I have a child who craves sensation and fidgets a lot in class. We are lucky enough to be in a school with an occupational therapist, who gave us all sorts of tools. Sitting on a bumpy, wiggly cushion helped. So did pushing back on an elastic band wrapped around the front legs of the chair.
But my child didn’t like having a chair that looked different from everyone else’s. Who wants to be the one weird kid in the class?
It made such a difference when, at the beginning of the next grade, the teacher didn’t set out rows of regular chairs and then one special seat. She offered the whole class a variety of chairs and stools in all sorts of colors and designs. Some of the seats rocked, some swiveled, some were bumpy, and they were all available for any child who wanted to try them. The message was clear: Every student here has different needs, and we’re trying to meet you each where you are.
So often neurodiversity is treated as a problem. The question becomes: How can we help people with brain injuries or disorders make up their deficits so they can function in a neurotypical world?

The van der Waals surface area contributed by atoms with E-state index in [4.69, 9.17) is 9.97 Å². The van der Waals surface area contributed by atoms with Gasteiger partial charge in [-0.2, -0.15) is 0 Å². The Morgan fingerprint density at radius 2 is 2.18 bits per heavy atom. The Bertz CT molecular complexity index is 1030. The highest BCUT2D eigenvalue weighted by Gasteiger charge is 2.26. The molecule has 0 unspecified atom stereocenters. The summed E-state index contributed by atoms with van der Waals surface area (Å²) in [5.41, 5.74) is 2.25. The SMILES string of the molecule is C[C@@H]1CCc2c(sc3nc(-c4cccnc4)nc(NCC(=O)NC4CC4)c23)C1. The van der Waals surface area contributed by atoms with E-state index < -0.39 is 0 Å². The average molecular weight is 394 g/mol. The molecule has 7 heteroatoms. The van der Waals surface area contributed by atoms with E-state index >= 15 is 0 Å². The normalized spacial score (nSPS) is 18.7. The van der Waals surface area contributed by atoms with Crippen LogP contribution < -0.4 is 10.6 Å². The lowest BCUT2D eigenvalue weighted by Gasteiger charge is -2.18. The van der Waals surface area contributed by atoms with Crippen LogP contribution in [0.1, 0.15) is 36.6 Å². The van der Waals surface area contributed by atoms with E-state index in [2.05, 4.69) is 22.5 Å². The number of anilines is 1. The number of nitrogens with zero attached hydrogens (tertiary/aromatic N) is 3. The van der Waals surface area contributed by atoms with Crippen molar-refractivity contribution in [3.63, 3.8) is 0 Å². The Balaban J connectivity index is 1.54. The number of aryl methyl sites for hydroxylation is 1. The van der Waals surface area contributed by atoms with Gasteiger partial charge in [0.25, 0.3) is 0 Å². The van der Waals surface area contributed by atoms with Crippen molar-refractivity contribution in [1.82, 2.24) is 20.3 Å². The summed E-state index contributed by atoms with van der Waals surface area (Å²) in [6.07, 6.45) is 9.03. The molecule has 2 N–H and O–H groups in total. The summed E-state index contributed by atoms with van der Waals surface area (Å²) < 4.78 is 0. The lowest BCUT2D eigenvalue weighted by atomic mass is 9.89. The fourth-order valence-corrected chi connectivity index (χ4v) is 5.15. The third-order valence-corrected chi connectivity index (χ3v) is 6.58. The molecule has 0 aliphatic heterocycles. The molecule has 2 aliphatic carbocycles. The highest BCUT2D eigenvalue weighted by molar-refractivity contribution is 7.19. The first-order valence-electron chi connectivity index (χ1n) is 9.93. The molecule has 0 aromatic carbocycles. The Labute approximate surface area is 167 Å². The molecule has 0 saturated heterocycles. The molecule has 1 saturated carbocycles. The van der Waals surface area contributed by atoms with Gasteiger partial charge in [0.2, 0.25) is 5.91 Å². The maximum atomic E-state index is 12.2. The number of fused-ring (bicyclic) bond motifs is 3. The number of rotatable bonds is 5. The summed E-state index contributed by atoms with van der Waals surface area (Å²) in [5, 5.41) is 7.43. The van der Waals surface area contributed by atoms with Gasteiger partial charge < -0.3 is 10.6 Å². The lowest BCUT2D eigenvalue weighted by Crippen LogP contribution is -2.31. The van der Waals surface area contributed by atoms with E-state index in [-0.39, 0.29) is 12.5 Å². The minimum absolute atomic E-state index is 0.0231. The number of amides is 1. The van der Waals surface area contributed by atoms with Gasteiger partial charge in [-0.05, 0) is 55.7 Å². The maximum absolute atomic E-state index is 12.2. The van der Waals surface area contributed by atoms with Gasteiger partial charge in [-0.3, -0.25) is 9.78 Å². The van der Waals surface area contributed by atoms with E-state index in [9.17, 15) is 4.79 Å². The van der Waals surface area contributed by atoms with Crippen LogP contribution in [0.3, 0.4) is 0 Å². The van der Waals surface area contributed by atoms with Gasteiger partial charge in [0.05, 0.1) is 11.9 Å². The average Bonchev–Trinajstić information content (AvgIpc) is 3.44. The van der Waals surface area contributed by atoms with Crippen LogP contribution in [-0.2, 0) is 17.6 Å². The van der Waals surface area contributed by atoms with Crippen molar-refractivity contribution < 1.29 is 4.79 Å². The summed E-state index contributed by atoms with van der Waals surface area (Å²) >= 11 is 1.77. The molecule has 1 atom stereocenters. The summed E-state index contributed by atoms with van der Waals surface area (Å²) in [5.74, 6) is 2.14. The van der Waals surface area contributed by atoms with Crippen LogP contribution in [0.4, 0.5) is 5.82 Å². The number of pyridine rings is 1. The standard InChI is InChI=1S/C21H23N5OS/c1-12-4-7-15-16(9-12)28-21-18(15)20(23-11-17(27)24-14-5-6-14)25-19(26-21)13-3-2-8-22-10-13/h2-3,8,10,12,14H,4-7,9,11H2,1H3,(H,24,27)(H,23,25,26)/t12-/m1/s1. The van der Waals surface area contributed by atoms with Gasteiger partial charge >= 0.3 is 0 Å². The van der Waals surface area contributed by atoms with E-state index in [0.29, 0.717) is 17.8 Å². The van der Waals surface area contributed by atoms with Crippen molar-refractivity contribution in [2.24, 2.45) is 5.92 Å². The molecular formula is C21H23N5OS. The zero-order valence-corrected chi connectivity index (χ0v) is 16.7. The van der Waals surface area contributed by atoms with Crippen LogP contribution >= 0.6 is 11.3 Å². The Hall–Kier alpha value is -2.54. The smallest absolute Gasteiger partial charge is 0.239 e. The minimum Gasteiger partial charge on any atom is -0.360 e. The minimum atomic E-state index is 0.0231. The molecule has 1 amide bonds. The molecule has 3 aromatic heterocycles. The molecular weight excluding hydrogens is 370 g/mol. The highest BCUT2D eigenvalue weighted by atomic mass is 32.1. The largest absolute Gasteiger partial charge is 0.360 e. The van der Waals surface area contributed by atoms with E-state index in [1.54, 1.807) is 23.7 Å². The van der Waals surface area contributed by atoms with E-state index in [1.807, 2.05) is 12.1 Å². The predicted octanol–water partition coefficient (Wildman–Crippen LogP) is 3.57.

The panelists at the Communications Forum’s recent program on Designing for a Neurodiverse World cast a different vision. They invited us to see our community not as a crowd of people with normal brains and then a few people with problems, but as an incredible variety of unique brains interacting with one another. They reminded those of us who usually operate easily in the mainstream that many of us will also encounter ways that our brain doesn’t keep up the world’s expectations, especially as we age.
One speaker beautifully described folks with a variety of brain conditions as “people who experience certain aspects of the human condition more acutely.” When we think of neurodiversity that way, we realize that every kind of brain has something to teach us about human needs and human potential.
I left the event feeling inspired to approach new people I meet with the spirit I saw embodied in the panel: a genuine delight at the opportunity to learn about someone whose brain works differently than mine.